IUCN threat status:

Vulnerable (VU)

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During the day lowland tapirs remain hidden in thick cover, emerging only at night to browse on leaves of small plants, shrubs, lianas and saplings of trees, as well as tree bark, reeds and fruits (2) (4). Well worn tracks are followed throughout the home range to food and water sources (3). This tapir swims well and spends much of its time wallowing in water, which helps to get rid of skin parasites (3) in addition to providing protection from terrestrial predators such as jaguars and pumas (2). Tapirs will also regularly walk on river beds, searching for favoured aquatic plants (6). These tapirs are primarily solitary animals, except during the mating season (6). Females give birth to a single calf after a gestation period of 13 months (8), which then remains in intermittent contact with its mother for around seven months, becoming increasingly independent (4) (6). Lowland tapirs have been known to live up to 35 years in captivity (3).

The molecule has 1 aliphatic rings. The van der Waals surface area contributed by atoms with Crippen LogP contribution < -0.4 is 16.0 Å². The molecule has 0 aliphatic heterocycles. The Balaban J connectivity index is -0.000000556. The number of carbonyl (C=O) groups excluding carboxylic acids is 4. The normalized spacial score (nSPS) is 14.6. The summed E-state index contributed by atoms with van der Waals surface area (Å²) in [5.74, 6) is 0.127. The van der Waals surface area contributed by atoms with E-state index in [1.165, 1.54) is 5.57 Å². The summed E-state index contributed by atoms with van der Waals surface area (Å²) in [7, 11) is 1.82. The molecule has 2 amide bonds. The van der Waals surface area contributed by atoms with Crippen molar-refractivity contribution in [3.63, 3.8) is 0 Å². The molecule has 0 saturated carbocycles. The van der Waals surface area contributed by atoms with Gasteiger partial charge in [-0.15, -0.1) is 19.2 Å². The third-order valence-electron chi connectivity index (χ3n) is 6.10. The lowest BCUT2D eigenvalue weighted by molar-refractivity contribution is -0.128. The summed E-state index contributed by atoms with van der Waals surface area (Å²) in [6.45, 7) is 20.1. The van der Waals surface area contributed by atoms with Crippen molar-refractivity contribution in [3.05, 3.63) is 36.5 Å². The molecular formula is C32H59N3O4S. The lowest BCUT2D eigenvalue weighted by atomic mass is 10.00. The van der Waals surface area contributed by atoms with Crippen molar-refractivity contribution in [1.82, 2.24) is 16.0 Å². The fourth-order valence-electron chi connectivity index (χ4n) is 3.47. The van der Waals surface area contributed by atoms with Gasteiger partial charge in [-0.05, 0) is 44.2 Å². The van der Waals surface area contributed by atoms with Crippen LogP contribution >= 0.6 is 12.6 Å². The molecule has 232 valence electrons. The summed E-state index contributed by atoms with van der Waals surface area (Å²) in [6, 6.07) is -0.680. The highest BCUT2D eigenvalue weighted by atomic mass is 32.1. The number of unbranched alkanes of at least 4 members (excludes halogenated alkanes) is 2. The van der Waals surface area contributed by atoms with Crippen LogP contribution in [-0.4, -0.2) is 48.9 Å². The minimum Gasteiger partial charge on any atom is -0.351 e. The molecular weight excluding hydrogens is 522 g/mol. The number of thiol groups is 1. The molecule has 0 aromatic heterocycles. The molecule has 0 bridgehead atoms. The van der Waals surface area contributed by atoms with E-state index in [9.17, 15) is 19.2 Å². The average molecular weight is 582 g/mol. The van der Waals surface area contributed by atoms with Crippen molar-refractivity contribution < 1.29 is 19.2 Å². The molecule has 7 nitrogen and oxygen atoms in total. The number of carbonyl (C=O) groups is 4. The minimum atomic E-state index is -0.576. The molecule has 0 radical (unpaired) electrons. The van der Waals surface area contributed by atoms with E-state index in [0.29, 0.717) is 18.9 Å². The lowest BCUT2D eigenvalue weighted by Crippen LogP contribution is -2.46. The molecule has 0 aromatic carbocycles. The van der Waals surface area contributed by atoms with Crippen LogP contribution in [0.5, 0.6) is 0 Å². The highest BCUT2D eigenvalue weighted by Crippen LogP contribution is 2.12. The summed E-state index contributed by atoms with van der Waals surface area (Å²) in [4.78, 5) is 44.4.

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Source: ARKive

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